Once more, with feelings, the way it was
News about, not from ... Brian Henderson's return to the small screen after a decade will be a one-off appearance.
THE iconic newscaster Brian Henderson is returning to television, but like a true performer he is returning for a one-night-only engagement.
A decade after he ended an extraordinary 46-year career reading Australia's most watched nightly news bulletin on Channel Nine, ''Hendo'' has been lured out of retirement by Foxtel.
The 81-year-old will narrate a documentary, The Train: The Granville Rail Disaster, which explores the aftermath of the 1977 rail disaster and the heroism of rescue workers who attended it.
And the way he was ... Henderson facing the cameras in 1957.
Though the date was not chosen deliberately, it comes serendipitously on the 10th anniversary of Henderson's retirement.
Since retiring, the veteran newscaster says, there have been occasional pangs of regret, but only momentary ones.
''It was a hell of a long time to do news, and I was very lucky I was in it at the stage I was, the early times anyway, because there weren't as many options, and I worked with very good people,'' he says.
When Henderson stepped down from his position at Nine, the network was at the top of the ratings ladder and winning a long-standing war with Channel Seven.
Watching Nine's ratings decline from the sidelines was difficult, he says, and in recent years he was greatly heartened by Nine's clawback.
''I still refer to Channel Nine as 'we', but I am not one of them, I am an outsider, I have left, but it's hard not to use that word,'' Henderson says.
On Nine's current chief executive, David Gyngell, who recently pulled off the deal of the decade in convincing Nine's creditors to exchange their debt for equity, he says: ''David is a really good risk-taker.''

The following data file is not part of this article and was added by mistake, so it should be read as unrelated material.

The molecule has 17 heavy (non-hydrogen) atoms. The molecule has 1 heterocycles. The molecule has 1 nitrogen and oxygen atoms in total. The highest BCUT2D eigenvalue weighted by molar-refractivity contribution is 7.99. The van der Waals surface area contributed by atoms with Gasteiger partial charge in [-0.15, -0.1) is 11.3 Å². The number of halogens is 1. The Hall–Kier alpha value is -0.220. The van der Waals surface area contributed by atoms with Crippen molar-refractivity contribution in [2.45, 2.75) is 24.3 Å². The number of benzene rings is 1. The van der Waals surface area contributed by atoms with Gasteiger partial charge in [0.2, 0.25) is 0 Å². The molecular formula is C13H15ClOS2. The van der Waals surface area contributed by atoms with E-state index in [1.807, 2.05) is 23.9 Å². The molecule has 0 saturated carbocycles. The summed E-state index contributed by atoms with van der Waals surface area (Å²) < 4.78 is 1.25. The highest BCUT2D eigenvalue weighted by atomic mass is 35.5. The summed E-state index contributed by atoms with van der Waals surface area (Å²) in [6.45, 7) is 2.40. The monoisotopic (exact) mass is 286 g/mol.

Henderson agreed to narrate the Granville documentary because its producers - Graham McNeice and Rob Hurst - are old friends and colleagues. It will be screened on Foxtel in January.
The disaster claimed the lives of 83 people and left more than 200 injured when a morning commuter train came off the tracks and slammed into the supports of an overhead road bridge.
For Henderson, what remains clear in his memory of the disaster is the ''horrifying'' images.
The veteran newsman admits nightly news has been a tough habit to break.
''I still watch Nine News, I want to see how Peter [Overton] is going,'' he says. ''But I like to keep a check on the lot, I watch the ABC. It's a hard habit to break and anyway, news is interesting.''
Henderson admits he tries to watch the news as a viewer, but can't resist taking mental notes on style and delivery.
''I try to watch it as a viewer, but I'm like an ex-footballer,'' he says. ''I'll think, that's the wrong emphasis, or sometimes think 'they can't do another bloody whale story, they've done two this week'. It intrudes into my resolution to watch as a viewer.''
At the age of 81, Henderson still looks fighting fit. He and his wife, Mardi, are just back from a holiday to Thailand.
But Henderson rules out a permanent return to the small screen. ''No, I look different now, I sound different. And what am I now? 81?'' he says. ''I have very fond memories but I wouldn't even contemplate it. I went out around about the right time.''